In The Hidden Half, Michael Blastland takes the reader through statistical and numerical ideas that most often lead to confusion: relative and absolute risks, the difficulty of comparing now with the past, and the effect of hidden factors. He takes you through each idea with a series of stories illustrating the effect and importance of each idea.


The book begins with a story about marmorkrebs: a species of crayfish that can reproduce asexually, leading to their offspring being clones. Even though both the nature (genes) and nurture (enviroment) of the offspring could be kept the same for each child, there were still surprising differences in the appearance, size, and even internal organs of these offspring. From the go, this story had me hooked, and was a great illustration of an extra hidden causal factor.


This book looks at problems of the misinterpretation of statistics from the point of view of a scientist or economist, giving the effects of this misinterpretation a very real feel.


I really enjoyed this one, and would strongly recommend it to many of my friends, especially my more science-liking (and less maths-loving) friends who would find themselves enjoying this before really realising that the ideas they’re reading about are mathematical. This makes for a very enjoyable read for a mathematician who will not be familiar with the stories that Michael tells.


Now that we’ve review all the book’s on this year’s shortlist, you can vote for your favourite. The book with the highest number of votes will be crowned the 2019 Readers’ Choice. Voting closes at 5pm on Wednesday 26 February.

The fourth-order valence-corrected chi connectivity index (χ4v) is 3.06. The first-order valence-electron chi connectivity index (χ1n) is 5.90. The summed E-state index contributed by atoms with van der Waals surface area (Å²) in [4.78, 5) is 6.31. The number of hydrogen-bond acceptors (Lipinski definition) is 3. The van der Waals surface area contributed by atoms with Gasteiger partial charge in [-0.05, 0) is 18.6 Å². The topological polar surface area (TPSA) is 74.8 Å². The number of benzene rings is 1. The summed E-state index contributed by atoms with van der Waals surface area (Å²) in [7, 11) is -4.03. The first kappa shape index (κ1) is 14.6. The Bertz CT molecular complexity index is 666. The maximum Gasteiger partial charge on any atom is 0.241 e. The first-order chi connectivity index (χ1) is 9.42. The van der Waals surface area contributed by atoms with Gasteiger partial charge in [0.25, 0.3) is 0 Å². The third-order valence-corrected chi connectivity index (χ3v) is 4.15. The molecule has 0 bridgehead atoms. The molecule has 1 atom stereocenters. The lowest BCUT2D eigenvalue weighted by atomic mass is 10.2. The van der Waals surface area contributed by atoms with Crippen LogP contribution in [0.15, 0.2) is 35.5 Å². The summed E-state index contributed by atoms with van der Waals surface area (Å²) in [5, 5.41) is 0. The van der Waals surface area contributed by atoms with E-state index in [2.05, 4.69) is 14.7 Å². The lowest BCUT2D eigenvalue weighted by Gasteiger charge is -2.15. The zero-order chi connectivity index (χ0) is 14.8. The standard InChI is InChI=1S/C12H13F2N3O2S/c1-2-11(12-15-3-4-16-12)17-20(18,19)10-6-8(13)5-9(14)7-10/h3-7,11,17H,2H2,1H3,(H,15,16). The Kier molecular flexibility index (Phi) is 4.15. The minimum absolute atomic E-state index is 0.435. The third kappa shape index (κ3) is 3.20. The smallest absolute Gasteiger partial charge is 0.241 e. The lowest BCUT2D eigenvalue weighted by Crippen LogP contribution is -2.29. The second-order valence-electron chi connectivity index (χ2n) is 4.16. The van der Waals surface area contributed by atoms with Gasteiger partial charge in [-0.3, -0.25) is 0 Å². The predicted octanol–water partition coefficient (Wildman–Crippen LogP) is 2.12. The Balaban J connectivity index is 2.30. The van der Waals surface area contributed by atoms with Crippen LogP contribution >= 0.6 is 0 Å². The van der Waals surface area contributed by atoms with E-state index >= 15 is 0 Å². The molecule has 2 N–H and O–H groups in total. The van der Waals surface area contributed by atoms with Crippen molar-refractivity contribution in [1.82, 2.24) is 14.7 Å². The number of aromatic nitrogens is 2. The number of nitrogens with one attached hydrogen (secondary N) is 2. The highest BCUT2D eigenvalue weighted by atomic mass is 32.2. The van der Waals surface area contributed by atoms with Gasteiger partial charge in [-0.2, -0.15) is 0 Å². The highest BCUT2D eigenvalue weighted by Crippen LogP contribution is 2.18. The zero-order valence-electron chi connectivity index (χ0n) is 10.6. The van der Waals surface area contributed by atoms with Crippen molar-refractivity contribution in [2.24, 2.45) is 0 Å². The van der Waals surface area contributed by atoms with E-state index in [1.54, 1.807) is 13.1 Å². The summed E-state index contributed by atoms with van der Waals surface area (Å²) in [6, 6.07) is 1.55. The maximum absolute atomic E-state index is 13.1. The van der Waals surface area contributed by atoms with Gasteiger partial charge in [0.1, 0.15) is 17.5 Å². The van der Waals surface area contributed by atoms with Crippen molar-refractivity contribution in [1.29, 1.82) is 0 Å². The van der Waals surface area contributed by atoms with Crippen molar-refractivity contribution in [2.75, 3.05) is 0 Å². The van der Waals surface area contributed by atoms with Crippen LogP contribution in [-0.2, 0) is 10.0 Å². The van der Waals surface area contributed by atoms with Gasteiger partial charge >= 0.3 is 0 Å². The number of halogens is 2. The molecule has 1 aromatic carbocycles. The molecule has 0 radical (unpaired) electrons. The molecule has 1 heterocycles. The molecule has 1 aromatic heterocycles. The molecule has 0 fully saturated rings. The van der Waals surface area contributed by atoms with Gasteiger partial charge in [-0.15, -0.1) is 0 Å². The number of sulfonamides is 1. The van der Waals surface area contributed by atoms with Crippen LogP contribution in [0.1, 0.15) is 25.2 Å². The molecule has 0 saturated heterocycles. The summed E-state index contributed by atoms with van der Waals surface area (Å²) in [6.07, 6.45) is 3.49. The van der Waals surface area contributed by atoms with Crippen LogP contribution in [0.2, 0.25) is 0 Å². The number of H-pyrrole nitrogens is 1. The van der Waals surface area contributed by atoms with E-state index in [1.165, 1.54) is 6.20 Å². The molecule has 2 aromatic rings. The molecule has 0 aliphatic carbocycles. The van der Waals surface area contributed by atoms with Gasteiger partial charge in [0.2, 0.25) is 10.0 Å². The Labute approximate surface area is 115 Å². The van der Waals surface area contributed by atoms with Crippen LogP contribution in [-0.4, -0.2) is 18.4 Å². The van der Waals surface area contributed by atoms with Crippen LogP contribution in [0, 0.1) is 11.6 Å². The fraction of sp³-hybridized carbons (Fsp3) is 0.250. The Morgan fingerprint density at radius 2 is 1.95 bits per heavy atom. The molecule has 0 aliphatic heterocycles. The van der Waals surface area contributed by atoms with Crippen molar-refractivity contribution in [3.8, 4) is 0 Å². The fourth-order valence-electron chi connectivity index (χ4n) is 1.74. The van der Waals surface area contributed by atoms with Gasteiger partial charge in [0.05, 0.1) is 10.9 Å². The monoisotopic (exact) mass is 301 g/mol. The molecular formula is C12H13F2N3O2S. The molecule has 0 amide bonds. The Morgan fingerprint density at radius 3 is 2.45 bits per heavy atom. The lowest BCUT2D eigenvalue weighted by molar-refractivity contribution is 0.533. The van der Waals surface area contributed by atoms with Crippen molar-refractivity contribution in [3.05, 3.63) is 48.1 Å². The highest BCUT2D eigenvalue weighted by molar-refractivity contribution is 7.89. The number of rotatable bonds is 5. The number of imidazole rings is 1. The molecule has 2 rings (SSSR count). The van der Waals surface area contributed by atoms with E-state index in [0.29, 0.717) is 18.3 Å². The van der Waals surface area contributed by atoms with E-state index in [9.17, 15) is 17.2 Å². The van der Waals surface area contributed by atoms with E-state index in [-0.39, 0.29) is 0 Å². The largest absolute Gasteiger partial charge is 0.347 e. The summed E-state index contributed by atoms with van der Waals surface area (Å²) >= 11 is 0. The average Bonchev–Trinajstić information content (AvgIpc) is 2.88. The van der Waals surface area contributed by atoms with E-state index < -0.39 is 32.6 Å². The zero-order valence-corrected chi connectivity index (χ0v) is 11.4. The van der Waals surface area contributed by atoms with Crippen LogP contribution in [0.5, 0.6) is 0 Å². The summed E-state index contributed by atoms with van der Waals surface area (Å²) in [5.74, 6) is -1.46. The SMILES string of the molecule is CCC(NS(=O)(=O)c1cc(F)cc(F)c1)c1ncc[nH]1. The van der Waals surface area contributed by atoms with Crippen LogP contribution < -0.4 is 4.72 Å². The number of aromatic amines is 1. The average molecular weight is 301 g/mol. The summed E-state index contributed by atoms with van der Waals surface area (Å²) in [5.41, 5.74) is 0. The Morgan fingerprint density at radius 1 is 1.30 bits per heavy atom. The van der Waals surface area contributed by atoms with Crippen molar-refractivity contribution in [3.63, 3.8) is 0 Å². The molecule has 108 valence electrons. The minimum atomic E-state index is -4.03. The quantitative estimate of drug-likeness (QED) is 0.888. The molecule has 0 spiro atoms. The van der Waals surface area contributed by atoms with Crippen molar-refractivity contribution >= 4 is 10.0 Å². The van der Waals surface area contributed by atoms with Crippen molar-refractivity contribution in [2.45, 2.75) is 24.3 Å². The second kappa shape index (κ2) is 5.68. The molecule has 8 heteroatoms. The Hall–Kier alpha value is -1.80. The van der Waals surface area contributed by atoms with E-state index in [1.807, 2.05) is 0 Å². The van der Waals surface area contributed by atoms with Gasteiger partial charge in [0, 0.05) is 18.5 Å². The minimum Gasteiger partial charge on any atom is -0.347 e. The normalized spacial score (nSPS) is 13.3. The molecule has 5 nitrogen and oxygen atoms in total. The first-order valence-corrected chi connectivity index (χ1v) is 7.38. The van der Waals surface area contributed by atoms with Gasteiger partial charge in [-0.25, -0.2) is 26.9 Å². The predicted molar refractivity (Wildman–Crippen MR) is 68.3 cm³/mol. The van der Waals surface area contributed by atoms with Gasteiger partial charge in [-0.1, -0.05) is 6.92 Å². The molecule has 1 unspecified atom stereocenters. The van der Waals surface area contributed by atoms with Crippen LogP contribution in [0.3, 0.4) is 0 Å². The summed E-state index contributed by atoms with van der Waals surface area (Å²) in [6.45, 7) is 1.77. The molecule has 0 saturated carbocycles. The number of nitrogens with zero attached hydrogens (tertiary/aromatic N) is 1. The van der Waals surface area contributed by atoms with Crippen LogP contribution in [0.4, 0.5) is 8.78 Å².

What is your favourite book on the 2019 Book of the Year shortlist?

  • A Compendium Of Mathematical Methods: A handbook for school teachers by Jo Morgan (48%, 37 Votes)
  • Geometry Puzzles in Felt Tip: A compilation of puzzles from 2018 by Catriona Shearer (18%, 14 Votes)
  • Humble Pi: A Comedy of Maths Errors by Matt Parker (16%, 12 Votes)
  • So You Think You’ve Got Problems? by Alex Bellos (5%, 4 Votes)
  • The Art of Logic by Eugenia Cheng (4%, 3 Votes)
  • The Hidden Half by Michael Blastland (3%, 2 Votes)
  • Maths on the Back of an Envelope by Rob Eastaway (3%, 2 Votes)
  • The Maths of Life and Death by Kit Yates (3%, 2 Votes)
  • Here Come the Numbers by Kyle D Evans and Hana Ayoob (1%, 1 Votes)

Total Voters: 77

Loading ... Loading ...

Maths on the Back of an Envelope

Rob Eastaway is a recreational mathematician, author, speaker, and maths event organiser. His latest book, Maths on the Back on an Envelope (Amazon UK, Waterstones, Maths Gear (signed)), is all about how to (roughly) calculate pretty much anything.


Maths on the Back on an Envelope is an easy-going and enjoyable read. It takes the reader through some methods of approximation of numbers, while showing the reader why being able to perform such approximations is a useful skill. As well as suggesting the use of approximation to check that the correctness of answers, or to work out the approximate size of answer that should be expected, the book also makes the very good point that often an approximation is the best that we can do, and giving answers to a greater-than-appropriate level of accuracy can be misleading.


The book explains the methods of approximation in a very understandable manner, and also justifies their use and appropriateness. Throughout, the user is challenged to try out their newly found calculation skills; the solutions to these challenges are given the back of the book, alongside some discussion of some ways people go about answering them.


The discussion of estimation and accuracy in this book is very strong, and is not something I’ve read much about elsewhere. The book sets itself apart from other books by encouraging you to actively engage in tasks related to the material being discussed, and you may find yourself finishing it with a far greater understanding of what everyday numbers mean.


Although many of the methods of mental or on-paper calculation discussed in this book will be familiar to the keen mathematician, this book is still an enjoyable read, and even the most capable calculator can benefit from thinking about the issues surrounding accuracy in this book. I’d most strongly recommend this book to those looking to improve their skills with numbers, or to improve their understanding of numbers around them an in the news, but there’s still plenty to enjoy here for others.